Monitoring catheter-based vascular gene delivery is critical. After the vascular gene transfer, clinicians need to assess the success of the primary gene therapy procedure immediately, including confirmation of where the genes are delivered and how the genes target the atherosclerotic lesions. Unrecognized failure of the primary vascular gene delivery can delay treatment for several months. However, proven failure of the primary gene delivery should indicate the need to replace the unsuccessful gene therapy with alternative treatment promptly. Currently, we are unable to assess the success of the primary gene delivery procedure because no in vivo imaging modalities are available for vascular gene therapy.7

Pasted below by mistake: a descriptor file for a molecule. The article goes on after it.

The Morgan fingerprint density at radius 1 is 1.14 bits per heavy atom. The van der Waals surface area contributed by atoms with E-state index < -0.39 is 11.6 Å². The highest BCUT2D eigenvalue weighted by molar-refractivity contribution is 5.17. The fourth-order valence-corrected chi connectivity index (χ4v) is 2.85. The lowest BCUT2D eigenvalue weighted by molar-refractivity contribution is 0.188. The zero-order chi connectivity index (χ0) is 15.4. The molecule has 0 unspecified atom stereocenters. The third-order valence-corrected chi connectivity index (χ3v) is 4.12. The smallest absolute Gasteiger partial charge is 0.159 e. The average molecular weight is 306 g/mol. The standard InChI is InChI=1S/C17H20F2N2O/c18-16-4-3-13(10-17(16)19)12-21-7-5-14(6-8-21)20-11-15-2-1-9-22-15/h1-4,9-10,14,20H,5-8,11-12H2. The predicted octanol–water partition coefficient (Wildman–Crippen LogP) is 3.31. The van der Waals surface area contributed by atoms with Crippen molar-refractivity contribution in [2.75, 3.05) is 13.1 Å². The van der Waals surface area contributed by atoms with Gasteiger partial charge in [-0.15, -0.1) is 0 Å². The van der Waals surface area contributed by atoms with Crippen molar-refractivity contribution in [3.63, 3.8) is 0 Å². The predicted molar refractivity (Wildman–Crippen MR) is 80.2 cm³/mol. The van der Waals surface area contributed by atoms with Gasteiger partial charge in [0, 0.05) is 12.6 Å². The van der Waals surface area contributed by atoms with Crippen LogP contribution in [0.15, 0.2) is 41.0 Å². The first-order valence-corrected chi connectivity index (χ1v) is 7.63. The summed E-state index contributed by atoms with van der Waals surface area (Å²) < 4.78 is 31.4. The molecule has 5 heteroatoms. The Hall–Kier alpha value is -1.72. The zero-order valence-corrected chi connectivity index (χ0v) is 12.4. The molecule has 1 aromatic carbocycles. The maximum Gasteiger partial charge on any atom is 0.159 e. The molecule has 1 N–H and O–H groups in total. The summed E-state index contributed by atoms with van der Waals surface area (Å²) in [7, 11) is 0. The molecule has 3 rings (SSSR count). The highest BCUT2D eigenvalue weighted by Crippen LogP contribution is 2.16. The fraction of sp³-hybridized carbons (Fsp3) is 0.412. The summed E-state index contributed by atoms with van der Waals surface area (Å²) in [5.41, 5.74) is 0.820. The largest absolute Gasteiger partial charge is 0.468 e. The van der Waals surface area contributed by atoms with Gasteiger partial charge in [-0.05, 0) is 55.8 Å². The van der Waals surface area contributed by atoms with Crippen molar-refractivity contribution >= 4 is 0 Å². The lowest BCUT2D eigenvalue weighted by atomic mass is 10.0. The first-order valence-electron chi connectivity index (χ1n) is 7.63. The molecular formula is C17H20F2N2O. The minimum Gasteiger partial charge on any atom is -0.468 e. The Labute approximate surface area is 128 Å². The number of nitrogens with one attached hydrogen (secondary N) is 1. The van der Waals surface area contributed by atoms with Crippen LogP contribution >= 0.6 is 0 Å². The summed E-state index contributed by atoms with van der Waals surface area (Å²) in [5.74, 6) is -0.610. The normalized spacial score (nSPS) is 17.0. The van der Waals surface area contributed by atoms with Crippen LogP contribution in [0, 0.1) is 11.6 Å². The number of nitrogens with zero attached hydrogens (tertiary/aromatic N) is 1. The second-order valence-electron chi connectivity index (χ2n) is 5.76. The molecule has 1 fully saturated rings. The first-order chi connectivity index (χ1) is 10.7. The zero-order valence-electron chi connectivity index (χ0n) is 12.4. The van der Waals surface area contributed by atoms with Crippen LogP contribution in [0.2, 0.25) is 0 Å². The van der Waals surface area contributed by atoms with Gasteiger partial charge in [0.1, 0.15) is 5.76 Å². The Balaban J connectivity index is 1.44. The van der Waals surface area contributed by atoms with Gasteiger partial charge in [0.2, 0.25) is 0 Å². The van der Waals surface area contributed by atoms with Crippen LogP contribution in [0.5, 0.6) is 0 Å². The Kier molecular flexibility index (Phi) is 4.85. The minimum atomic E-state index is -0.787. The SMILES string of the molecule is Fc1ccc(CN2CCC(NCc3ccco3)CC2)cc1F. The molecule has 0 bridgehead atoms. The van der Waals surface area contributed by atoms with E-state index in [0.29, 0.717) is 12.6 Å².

Our study represents the first encouraging evidence that catheter-based vascular gene delivery can be monitored by MR imaging in vivo. It shows the potential of using MR imaging to visualize dynamically (1) where the gadolinium/genes are delivered, (2) how satisfactorily the target portion of the vessel wall is marked, and (3) whether the gene transfer procedure causes complications, such as perforation, as shown in Figure 1. During catheter-based gene transfer in an atherosclerotic vessel, calcified and unevenly-thickened vessel wall can be easily perforated, which would need to be detected immediately. Our technical development should help clinicians to determine the reasons for a failed vascular gene transfer procedure and promptly decide on further management by either repeating the same gene therapeutic procedure or choosing an alternative treatment.